So, for anybody else out there... what are your views on Tiger Lily?
linkReply

Comments:
[User Picture]From: demondoll2001
2006-06-16 04:49 am (UTC)
Thanks for posting!!!! :-)

I agree with you on all of this. Yeah, it always seemed very strange that Tiger Lily would call Peter "the great white father"...LOL....I think Barrie held typical British notions--and thought of the Native Americans as savages (people who are childish, and not as civilized as Europeans, etc.)

Tiger Lily was probably just meant to be a "stereotypical" character. She was only supposed to be *weak* competition. Her role just pretty much let's us understand that Wendy wants Peter as a "lover/boyfriend/husband" and that she gets jealous of other women like Tiger Lily hitting on him.

I think I will make a post introducing myself at some point. :-)
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[User Picture]From: broadwaypoetez
2006-06-16 05:58 pm (UTC)
But how stereotypical is she? How many stories during that time had sexy female warriors, especially in a children's book? (Unless Barrie wrote her that way to amuse the fathers reading the book to their children.)

I just think the whole idea of her fawning over Peter is strange. Why else would Barrie say "She was far too pretty to cringe in this way"?

That's why I... disagree with the Disney interpretation. She's just the silly little dumb Indian princess that was captured and wants to be Peter's lover, and that's the Tiger Lily that most people think of.

You should've seen the look on my face when I read the book and found out just how tough Tiger Lily was, but I wanted to smack her during the "Me Tiger Lily..." part. Seriously... "she staves off the altar with a hatchet (77-78)" that's basically a cleaned up way of saying "make me your wife, treat me as something less than a warrior, and I emasculate you" so why try to attract "the Great White Father" who's probably has the appearance of someone ages 7-12? Tiger Lily, in my view, is older, possibly 14-16. Why not go for Panther or Wolf? They respect her, they follow her.
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[User Picture]From: demondoll2001
2006-06-18 04:40 am (UTC)
Well, I think that sexy native women were not uncommon in the Pirate/Adventure stories of that time. Barrie was a HUGE fan of that type of literature when he was growing up. The stories usually went like this..."European Explorer/Adventurer finds himself in the farthest corners of civilization, he fights off the natives, during which time a sexy native woman falls in love with him, he has a brief relationship with her, which ends of course (because he can't marry a non-white woman and take her back to England)....he later rescues a European woman who he ends up marrying...etc."

That was a common theme.

Why does she look up to Peter? Well, first of all because he's a "white man". Secondly, he is a better warrior than she is. Female warriors like Amazons usually fell in love with the man who was a superior warrior than them. (Check out the Greek myths about the Amazon queen and you'll know what I mean.)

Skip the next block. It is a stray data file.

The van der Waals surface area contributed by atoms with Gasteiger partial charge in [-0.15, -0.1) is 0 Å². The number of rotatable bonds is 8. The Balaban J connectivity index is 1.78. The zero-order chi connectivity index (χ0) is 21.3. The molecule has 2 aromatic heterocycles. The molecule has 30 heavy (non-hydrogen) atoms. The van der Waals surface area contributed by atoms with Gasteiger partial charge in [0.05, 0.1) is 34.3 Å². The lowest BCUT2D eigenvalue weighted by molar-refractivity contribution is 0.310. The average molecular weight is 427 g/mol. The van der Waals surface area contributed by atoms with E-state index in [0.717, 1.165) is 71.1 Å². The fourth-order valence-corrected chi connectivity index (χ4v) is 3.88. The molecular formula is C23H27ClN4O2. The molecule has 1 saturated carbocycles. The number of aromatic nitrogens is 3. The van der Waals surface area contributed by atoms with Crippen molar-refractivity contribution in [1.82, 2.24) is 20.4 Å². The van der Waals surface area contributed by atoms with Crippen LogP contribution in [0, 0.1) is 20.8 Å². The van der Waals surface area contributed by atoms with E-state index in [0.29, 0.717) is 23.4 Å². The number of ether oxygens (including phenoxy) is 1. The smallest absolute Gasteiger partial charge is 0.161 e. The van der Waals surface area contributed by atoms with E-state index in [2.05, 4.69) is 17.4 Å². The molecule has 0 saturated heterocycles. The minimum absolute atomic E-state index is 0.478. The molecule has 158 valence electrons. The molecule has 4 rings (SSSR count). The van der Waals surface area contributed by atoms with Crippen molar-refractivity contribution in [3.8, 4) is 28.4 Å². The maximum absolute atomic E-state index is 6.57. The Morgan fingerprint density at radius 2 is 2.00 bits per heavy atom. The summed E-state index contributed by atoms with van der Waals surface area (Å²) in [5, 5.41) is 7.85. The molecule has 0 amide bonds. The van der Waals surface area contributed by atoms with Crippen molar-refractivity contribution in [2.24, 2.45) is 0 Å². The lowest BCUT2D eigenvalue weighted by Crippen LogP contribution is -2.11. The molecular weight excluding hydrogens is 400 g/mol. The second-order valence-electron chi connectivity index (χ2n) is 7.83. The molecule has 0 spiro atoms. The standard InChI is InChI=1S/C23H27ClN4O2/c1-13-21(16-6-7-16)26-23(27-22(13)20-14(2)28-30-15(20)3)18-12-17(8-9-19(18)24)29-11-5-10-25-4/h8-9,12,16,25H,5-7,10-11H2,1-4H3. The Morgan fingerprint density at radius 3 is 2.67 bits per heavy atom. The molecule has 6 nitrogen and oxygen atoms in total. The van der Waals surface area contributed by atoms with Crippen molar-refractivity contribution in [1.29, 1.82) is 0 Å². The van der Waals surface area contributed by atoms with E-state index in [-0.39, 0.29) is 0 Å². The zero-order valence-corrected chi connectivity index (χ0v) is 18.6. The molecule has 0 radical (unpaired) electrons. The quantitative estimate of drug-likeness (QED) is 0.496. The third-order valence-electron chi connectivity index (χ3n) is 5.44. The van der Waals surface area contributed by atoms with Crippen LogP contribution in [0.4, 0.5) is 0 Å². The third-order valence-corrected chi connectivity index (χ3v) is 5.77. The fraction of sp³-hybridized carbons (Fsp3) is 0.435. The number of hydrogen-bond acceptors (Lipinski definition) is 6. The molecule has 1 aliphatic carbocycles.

Anyway, thanks for posting! TTYL
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[User Picture]From: padaviya
2006-07-12 11:01 pm (UTC)
Interesting topic ...

Maybe it's fitting that Tiger Lilly is forgotten in the story. Just like the tradition of one actor playing both Hook and Mr. Darling, it's also tradition for the same actress to play Mrs. Darling and Tiger Lilly (and the play was written and performed before the book was published).

At the end of the book, Barrie says something to the extent of "she was dead and forgotten", referring to Mrs. Darling, and during the book, the children forget their mother. Maybe Tiger Lilly is meant to be an allegory.

I suspect though, that Barrie just wasn't good with female characters. He seems to give them only two roles: mother (Wendy, Mrs. Darling) or lover (Wendy, Tiger Lilly, the mermaids, Tink).

It might also have to do with us - in all of our adaptations, we emphasize the adventures with the pirates, not the Indians. Maybe the Indians aren't as fun to see, maybe we're embarassed about the way they're depicted, maybe it's just hard to take them seriously (like in the Disney version).
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[User Picture]From: collectingbees
2010-11-01 07:41 am (UTC)
I know this is hella ancient, but I want to upload and link my own Native perspective on Tiger Lily and add it to this conversation. I really do love her and how fierce she is, and haven likened her to Éponine-meets Coyote-meets Brer Rabbit in my meta-writings on the subject.
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[User Picture]From: broadwaypoetez
2010-11-02 03:50 am (UTC)
Ahh, that would be awesome!

(I'm a 22 year old Pan nerd now who totally wants some fun stuff to read when not at work!)
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[User Picture]From: collectingbees
2010-11-02 08:30 pm (UTC)
I have been meaning to re-write it in preparation for my Les Misérables AU spoof of Westerns "How the West Was Misérable," because Éponine is a Tiger Lily-inspired Coyote/Brer Rabbit character.

I mean, save the "What Made the Red Man Red" DISASTER, I really do like the Disney version of Peter Pan quite a bit. I really do not like the Tiger Lily of Disney's version (or most theatrical versions, really-"Ugga wugga wigwam?" Are you KIDDING me??"
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[User Picture]From: broadwaypoetez
2010-11-02 08:45 pm (UTC)
I think I tried to argue in the rest of that essay (waaay back in highschool) that the musical was good because she's still a warrior and survives at the end, opposed to most adaptations where it's like "Hai... it's Tiger Lily, and now she's gone for the rest of the film."